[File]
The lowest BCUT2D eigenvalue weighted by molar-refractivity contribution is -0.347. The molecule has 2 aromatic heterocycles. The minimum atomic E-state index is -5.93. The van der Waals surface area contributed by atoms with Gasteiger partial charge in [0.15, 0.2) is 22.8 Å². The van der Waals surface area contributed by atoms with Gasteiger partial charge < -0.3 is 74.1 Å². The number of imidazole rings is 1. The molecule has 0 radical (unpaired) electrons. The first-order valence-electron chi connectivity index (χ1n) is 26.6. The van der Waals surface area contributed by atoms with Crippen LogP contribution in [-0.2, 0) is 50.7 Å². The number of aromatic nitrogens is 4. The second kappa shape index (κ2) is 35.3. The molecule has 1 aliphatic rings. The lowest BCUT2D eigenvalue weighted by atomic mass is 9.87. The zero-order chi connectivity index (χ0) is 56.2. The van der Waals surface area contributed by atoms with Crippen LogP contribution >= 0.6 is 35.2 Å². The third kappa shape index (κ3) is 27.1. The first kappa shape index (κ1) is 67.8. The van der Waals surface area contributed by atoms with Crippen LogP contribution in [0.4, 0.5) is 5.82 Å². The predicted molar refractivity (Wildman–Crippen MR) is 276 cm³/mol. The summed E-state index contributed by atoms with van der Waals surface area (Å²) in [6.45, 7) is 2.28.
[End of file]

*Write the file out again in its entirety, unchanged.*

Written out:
The lowest BCUT2D eigenvalue weighted by molar-refractivity contribution is -0.347. The molecule has 2 aromatic heterocycles. The minimum atomic E-state index is -5.93. The van der Waals surface area contributed by atoms with Gasteiger partial charge in [0.15, 0.2) is 22.8 Å². The van der Waals surface area contributed by atoms with Gasteiger partial charge < -0.3 is 74.1 Å². The number of imidazole rings is 1. The molecule has 0 radical (unpaired) electrons. The first-order valence-electron chi connectivity index (χ1n) is 26.6. The van der Waals surface area contributed by atoms with Crippen LogP contribution in [-0.2, 0) is 50.7 Å². The number of aromatic nitrogens is 4. The second kappa shape index (κ2) is 35.3. The molecule has 1 aliphatic rings. The lowest BCUT2D eigenvalue weighted by atomic mass is 9.87. The zero-order chi connectivity index (χ0) is 56.2. The van der Waals surface area contributed by atoms with Crippen LogP contribution >= 0.6 is 35.2 Å². The third kappa shape index (κ3) is 27.1. The first kappa shape index (κ1) is 67.8. The van der Waals surface area contributed by atoms with Crippen LogP contribution in [0.4, 0.5) is 5.82 Å². The predicted molar refractivity (Wildman–Crippen MR) is 276 cm³/mol. The summed E-state index contributed by atoms with van der Waals surface area (Å²) in [6.45, 7) is 2.28.